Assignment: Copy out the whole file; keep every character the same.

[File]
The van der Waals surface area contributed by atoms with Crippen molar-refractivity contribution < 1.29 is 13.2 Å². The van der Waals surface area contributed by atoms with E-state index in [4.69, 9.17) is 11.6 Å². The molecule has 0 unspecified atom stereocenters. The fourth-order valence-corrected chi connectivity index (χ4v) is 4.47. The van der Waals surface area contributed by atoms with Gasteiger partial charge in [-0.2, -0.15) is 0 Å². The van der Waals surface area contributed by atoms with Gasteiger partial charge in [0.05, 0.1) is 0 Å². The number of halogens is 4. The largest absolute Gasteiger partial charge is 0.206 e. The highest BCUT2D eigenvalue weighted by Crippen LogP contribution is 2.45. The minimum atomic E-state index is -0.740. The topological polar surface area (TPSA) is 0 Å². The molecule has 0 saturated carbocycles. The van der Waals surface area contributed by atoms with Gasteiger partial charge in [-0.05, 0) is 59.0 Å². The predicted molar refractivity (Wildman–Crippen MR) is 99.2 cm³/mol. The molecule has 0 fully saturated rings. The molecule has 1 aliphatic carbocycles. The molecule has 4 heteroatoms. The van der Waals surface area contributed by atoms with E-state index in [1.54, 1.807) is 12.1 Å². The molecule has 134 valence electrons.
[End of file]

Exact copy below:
The van der Waals surface area contributed by atoms with Crippen molar-refractivity contribution < 1.29 is 13.2 Å². The van der Waals surface area contributed by atoms with E-state index in [4.69, 9.17) is 11.6 Å². The molecule has 0 unspecified atom stereocenters. The fourth-order valence-corrected chi connectivity index (χ4v) is 4.47. The van der Waals surface area contributed by atoms with Gasteiger partial charge in [-0.2, -0.15) is 0 Å². The van der Waals surface area contributed by atoms with Gasteiger partial charge in [0.05, 0.1) is 0 Å². The number of halogens is 4. The largest absolute Gasteiger partial charge is 0.206 e. The highest BCUT2D eigenvalue weighted by Crippen LogP contribution is 2.45. The minimum atomic E-state index is -0.740. The topological polar surface area (TPSA) is 0 Å². The molecule has 0 saturated carbocycles. The van der Waals surface area contributed by atoms with Gasteiger partial charge in [-0.05, 0) is 59.0 Å². The predicted molar refractivity (Wildman–Crippen MR) is 99.2 cm³/mol. The molecule has 0 fully saturated rings. The molecule has 1 aliphatic carbocycles. The molecule has 4 heteroatoms. The van der Waals surface area contributed by atoms with E-state index in [1.54, 1.807) is 12.1 Å². The molecule has 134 valence electrons.